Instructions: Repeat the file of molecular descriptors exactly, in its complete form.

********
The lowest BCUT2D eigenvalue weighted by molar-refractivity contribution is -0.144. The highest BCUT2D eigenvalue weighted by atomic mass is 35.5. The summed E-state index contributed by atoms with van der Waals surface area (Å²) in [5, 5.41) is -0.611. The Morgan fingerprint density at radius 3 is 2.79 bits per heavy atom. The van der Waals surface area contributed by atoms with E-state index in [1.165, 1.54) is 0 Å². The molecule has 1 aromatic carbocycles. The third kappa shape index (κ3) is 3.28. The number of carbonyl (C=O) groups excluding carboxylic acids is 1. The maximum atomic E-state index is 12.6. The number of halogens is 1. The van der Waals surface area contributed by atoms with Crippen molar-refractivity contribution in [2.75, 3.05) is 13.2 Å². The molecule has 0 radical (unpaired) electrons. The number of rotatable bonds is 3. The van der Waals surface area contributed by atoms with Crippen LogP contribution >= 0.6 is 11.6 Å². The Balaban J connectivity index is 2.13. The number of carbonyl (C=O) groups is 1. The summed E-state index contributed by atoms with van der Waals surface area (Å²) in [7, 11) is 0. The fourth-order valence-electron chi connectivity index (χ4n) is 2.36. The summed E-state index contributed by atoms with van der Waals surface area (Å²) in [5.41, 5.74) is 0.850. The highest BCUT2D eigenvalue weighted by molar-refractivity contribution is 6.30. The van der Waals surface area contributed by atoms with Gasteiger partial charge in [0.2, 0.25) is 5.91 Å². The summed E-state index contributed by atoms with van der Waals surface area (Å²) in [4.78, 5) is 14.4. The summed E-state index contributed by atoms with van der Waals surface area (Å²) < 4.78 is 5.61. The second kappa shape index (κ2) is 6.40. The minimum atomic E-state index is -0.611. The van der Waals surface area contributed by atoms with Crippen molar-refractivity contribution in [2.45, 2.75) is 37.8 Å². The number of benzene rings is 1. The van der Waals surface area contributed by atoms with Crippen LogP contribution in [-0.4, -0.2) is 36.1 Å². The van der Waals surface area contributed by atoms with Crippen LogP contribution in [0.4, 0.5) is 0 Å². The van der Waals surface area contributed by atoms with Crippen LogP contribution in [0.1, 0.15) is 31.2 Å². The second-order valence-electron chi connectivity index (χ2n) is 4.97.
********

The lowest BCUT2D eigenvalue weighted by molar-refractivity contribution is -0.144. The highest BCUT2D eigenvalue weighted by atomic mass is 35.5. The summed E-state index contributed by atoms with van der Waals surface area (Å²) in [5, 5.41) is -0.611. The Morgan fingerprint density at radius 3 is 2.79 bits per heavy atom. The van der Waals surface area contributed by atoms with E-state index in [1.165, 1.54) is 0 Å². The molecule has 1 aromatic carbocycles. The third kappa shape index (κ3) is 3.28. The number of carbonyl (C=O) groups excluding carboxylic acids is 1. The maximum atomic E-state index is 12.6. The number of halogens is 1. The van der Waals surface area contributed by atoms with Crippen molar-refractivity contribution in [2.75, 3.05) is 13.2 Å². The molecule has 0 radical (unpaired) electrons. The number of rotatable bonds is 3. The van der Waals surface area contributed by atoms with Crippen LogP contribution >= 0.6 is 11.6 Å². The Balaban J connectivity index is 2.13. The number of carbonyl (C=O) groups is 1. The summed E-state index contributed by atoms with van der Waals surface area (Å²) in [7, 11) is 0. The fourth-order valence-electron chi connectivity index (χ4n) is 2.36. The summed E-state index contributed by atoms with van der Waals surface area (Å²) in [5.41, 5.74) is 0.850. The highest BCUT2D eigenvalue weighted by molar-refractivity contribution is 6.30. The van der Waals surface area contributed by atoms with Gasteiger partial charge in [0.2, 0.25) is 5.91 Å². The summed E-state index contributed by atoms with van der Waals surface area (Å²) in [4.78, 5) is 14.4. The summed E-state index contributed by atoms with van der Waals surface area (Å²) < 4.78 is 5.61. The second kappa shape index (κ2) is 6.40. The minimum atomic E-state index is -0.611. The van der Waals surface area contributed by atoms with Crippen molar-refractivity contribution in [2.45, 2.75) is 37.8 Å². The number of benzene rings is 1. The van der Waals surface area contributed by atoms with Crippen LogP contribution in [-0.4, -0.2) is 36.1 Å². The van der Waals surface area contributed by atoms with Crippen LogP contribution in [0.4, 0.5) is 0 Å². The van der Waals surface area contributed by atoms with Crippen LogP contribution in [0.1, 0.15) is 31.2 Å². The second-order valence-electron chi connectivity index (χ2n) is 4.97.